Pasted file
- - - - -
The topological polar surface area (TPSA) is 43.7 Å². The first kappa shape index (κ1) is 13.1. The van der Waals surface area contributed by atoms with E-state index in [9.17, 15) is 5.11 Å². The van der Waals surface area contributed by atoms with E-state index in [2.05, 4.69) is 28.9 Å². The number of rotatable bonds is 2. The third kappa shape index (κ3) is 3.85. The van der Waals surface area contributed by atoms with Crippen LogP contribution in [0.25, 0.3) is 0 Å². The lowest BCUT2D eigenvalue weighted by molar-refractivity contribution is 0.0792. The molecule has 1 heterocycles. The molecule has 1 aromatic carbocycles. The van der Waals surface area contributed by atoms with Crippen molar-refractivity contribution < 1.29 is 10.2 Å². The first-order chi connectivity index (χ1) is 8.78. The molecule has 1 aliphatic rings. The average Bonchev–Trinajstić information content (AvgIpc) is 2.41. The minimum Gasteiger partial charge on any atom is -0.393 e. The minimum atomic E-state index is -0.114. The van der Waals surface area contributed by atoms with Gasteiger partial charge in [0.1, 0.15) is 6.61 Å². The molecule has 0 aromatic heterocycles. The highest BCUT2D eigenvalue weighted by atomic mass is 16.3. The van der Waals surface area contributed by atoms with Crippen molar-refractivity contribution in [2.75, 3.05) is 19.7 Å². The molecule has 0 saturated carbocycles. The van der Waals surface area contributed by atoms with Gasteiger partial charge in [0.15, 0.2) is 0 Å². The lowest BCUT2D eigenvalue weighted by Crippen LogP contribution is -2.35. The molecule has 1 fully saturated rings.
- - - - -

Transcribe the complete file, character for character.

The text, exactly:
The topological polar surface area (TPSA) is 43.7 Å². The first kappa shape index (κ1) is 13.1. The van der Waals surface area contributed by atoms with E-state index in [9.17, 15) is 5.11 Å². The van der Waals surface area contributed by atoms with E-state index in [2.05, 4.69) is 28.9 Å². The number of rotatable bonds is 2. The third kappa shape index (κ3) is 3.85. The van der Waals surface area contributed by atoms with Crippen LogP contribution in [0.25, 0.3) is 0 Å². The lowest BCUT2D eigenvalue weighted by molar-refractivity contribution is 0.0792. The molecule has 1 heterocycles. The molecule has 1 aromatic carbocycles. The van der Waals surface area contributed by atoms with Crippen molar-refractivity contribution < 1.29 is 10.2 Å². The first-order chi connectivity index (χ1) is 8.78. The molecule has 1 aliphatic rings. The average Bonchev–Trinajstić information content (AvgIpc) is 2.41. The minimum Gasteiger partial charge on any atom is -0.393 e. The minimum atomic E-state index is -0.114. The van der Waals surface area contributed by atoms with Gasteiger partial charge in [0.1, 0.15) is 6.61 Å². The molecule has 0 aromatic heterocycles. The highest BCUT2D eigenvalue weighted by atomic mass is 16.3. The van der Waals surface area contributed by atoms with Crippen molar-refractivity contribution in [2.75, 3.05) is 19.7 Å². The molecule has 0 saturated carbocycles. The van der Waals surface area contributed by atoms with Gasteiger partial charge in [0.15, 0.2) is 0 Å². The lowest BCUT2D eigenvalue weighted by Crippen LogP contribution is -2.35. The molecule has 1 fully saturated rings.